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H. Stern designs draw on the arts to create jewelry that are works of art fashioned in gold and colorful gemstones. Look for the influences of painting, music, dance, fashion, and architecture.
Brief History of H. Stern Jewelry
When Hans Stern was a teenager, he and his family fled Nazi Germany and arrived in Rio de Janeiro, Brazil, penniless. Hans found a job at Cristab, a company that cut and exported gemstones. He loved the colorful semi-precious gems and learned all he could about the jewelry business. He also studied the languages he would need to succeed in the international gem trade.
Part of Hans's job was visiting the mines. He became friendly with the miners and learned more about the gemstones from them. He pawned his precious accordion to buy gemstones on the consignment. He was still a young man when he founded his own company, H. Stern, his first shop established on the docks where international passengers disembarked from the cruise ships.
Hans wanted Brazil to be known as the “Land of the Colored Gemstone,” and today, more than half of the colored gems in the world are mined in Brazil.
The turning point in his career came when the Nicaraguan dictator, Anastasio Somoza, visited the struggling jeweler's shop and bought a distinctive aquamarine necklace for $20,000. Hans's reputation soared. His creations captured the free-spirited, colorful, creative essence of the Brazil.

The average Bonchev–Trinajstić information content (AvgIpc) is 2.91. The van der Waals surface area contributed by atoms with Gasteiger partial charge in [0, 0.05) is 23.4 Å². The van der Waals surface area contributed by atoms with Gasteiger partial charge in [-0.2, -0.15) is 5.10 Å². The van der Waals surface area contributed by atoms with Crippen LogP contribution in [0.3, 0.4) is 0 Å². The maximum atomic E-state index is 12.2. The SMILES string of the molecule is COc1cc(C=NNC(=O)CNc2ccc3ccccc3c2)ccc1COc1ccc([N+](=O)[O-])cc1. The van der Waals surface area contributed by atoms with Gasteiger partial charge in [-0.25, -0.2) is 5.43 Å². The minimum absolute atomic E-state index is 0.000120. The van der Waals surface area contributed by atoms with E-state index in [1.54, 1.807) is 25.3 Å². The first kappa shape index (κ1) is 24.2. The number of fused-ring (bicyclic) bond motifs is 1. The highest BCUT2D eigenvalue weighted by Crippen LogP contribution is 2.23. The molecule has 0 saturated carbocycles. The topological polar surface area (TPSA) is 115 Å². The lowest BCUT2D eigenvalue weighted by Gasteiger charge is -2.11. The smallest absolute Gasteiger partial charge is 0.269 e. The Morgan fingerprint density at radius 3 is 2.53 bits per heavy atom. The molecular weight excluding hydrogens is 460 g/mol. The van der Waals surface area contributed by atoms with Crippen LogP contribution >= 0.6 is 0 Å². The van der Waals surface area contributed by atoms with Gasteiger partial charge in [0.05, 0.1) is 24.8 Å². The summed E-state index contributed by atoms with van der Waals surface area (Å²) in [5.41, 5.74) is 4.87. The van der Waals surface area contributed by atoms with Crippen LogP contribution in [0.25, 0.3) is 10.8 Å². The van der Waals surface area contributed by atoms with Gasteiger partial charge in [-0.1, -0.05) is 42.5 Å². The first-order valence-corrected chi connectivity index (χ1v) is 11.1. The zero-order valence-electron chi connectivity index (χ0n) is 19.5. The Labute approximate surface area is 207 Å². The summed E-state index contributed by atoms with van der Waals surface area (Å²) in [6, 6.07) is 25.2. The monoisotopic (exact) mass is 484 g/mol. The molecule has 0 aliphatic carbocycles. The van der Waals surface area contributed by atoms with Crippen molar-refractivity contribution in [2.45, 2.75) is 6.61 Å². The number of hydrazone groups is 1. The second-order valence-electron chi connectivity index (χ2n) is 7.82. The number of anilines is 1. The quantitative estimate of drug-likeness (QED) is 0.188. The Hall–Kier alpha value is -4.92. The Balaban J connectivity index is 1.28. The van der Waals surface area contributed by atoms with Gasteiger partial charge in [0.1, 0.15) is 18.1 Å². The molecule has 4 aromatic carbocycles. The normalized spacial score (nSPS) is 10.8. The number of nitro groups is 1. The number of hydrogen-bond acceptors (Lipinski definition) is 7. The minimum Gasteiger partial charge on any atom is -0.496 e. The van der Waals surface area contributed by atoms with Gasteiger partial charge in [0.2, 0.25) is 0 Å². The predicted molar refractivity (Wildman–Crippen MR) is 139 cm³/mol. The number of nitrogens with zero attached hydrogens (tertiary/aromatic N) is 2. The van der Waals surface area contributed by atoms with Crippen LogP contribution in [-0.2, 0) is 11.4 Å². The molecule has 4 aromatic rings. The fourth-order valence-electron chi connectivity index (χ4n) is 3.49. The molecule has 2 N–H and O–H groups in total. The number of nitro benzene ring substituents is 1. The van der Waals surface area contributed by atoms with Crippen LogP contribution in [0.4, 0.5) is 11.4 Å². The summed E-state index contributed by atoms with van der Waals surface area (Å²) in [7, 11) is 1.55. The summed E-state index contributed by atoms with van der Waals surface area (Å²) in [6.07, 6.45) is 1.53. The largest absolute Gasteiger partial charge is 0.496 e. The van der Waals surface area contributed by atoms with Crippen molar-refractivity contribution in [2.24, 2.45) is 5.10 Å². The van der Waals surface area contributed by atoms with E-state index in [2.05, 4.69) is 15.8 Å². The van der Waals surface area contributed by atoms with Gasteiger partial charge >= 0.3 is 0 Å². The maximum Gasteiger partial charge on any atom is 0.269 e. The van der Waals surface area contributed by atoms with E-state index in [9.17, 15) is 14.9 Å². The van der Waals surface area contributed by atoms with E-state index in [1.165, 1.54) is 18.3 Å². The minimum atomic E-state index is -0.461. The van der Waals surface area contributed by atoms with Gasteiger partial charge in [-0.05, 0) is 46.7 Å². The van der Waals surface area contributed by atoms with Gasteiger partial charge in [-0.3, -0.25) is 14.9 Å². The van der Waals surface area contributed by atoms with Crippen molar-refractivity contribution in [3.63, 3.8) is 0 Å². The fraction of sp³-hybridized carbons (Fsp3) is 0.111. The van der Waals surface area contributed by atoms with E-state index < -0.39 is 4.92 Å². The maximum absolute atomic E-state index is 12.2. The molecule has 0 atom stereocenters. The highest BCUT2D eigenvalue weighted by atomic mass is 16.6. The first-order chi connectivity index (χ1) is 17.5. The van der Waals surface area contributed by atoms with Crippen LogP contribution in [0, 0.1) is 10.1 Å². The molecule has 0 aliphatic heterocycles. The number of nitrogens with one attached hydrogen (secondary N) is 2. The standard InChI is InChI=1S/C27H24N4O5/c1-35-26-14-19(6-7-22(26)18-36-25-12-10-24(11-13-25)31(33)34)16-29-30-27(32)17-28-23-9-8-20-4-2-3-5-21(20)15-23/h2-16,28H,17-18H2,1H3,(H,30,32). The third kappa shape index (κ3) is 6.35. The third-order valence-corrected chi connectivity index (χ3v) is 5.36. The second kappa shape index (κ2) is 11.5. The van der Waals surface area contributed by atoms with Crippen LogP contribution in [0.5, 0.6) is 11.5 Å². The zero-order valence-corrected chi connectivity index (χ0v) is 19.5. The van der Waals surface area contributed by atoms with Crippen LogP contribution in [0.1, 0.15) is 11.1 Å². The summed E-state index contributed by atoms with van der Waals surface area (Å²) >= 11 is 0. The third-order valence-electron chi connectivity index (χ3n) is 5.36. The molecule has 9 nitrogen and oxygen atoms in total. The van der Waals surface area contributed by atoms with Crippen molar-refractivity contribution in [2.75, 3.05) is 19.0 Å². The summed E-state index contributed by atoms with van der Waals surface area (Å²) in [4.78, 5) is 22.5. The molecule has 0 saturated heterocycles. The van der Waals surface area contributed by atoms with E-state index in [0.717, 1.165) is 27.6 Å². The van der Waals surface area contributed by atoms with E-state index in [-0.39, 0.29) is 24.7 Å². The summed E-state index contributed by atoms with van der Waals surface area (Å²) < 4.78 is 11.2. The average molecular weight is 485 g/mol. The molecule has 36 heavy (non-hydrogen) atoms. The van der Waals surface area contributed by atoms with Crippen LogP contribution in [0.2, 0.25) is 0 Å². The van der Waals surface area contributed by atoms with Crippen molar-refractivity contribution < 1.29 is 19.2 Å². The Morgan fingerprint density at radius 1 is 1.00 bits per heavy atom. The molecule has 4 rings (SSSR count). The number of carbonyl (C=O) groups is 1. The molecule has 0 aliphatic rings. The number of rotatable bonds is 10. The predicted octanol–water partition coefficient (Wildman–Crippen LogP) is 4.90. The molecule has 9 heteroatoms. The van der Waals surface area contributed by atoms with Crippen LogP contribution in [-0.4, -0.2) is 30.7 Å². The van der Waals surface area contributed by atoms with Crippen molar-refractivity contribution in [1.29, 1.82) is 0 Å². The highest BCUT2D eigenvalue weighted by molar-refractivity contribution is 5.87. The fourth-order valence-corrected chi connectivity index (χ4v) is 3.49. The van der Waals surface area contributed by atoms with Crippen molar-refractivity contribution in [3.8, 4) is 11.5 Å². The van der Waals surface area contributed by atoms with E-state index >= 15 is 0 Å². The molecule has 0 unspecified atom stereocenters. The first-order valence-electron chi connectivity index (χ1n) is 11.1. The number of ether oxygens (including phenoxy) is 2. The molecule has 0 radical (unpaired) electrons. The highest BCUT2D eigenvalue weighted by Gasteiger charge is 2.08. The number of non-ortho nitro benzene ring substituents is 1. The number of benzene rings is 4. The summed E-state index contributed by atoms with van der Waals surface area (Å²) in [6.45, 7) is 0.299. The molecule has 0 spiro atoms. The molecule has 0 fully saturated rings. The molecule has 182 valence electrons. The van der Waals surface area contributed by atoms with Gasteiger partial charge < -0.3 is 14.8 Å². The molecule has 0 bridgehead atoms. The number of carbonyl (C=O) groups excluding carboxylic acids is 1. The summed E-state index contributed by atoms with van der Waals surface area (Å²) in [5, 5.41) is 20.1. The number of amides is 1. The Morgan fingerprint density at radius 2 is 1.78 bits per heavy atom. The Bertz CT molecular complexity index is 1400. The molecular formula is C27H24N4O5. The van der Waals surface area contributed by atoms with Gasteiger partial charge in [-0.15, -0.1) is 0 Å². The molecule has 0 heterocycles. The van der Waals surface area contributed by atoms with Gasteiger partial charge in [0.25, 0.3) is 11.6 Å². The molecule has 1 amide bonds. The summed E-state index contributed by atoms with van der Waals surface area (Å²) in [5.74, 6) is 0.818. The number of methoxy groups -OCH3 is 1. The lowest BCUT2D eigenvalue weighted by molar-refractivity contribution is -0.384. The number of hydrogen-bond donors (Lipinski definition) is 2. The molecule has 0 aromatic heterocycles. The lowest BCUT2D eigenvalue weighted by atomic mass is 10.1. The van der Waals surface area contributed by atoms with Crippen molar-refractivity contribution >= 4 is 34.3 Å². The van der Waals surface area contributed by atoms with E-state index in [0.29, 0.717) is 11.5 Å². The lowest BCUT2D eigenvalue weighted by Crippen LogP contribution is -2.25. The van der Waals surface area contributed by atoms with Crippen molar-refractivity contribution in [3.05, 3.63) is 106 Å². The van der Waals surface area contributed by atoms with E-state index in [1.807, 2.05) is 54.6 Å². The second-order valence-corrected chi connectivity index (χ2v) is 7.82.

He also became known for his integrity. His business philosophy included the need for customers to trust the seller. As his company grew, he trained his proteges to carry on the highest ethical. standards, and he implemented a “complaints department” and read each complaint himself.
By the late 1960s, his jewelry company became known as the “Jewelers of the Caribbean.” His single shop on the docks of Rio de Janeiro had grown into 160 shops in 12 countries and his lone employee became a workforce of 3,000.
Hans had three sons and wanted to avoid the in-fighting that had ruined other family businesses. He met with all three to discuss the future of the company. Roberto was voted best equipped to lead the company. Ronaldo oversees US operations. Ricardo and Rafael work at other companies. All four have equal equity stakes in H. Stern.
When Roberto assumed the top spot, he took the company into a different direction. He followed fashion trends and created collections inspired by well-known artists: musician Carlinhos Brown, painter Anna Bella Geiger, fashion designer Diane von Fürstenberg, architect Oscar Niemeyer, and filmmaker Tim Burton. At the same time, he created jewelry for the average woman. He also liked to surprise his clients with unexpected details, such as small gems tucked away inside bracelet clasps and tiny stars carved into the inside of rings. Stars were always an H. Stern motif; “Stern” is German for “star.”
Under both Hans and Roberto, H. Stern jewelry has been about understated luxury. The designs are creative, simple and elegant with cutting-edge chic and sleek lines, as they continue to evolve.
H. Stern Jewelry Designers
Hans Stern was the creator of the brand. He was enthralled by the colorful gemstones found in Brazilian mines. He started with the stones and built the design around them.
Roberto Stern became artistic director in the 1990s. His designs were no less creative and colorful than his father's, but he started with the design and then chose the stones. He also brought in famous artists to collaborate on collections.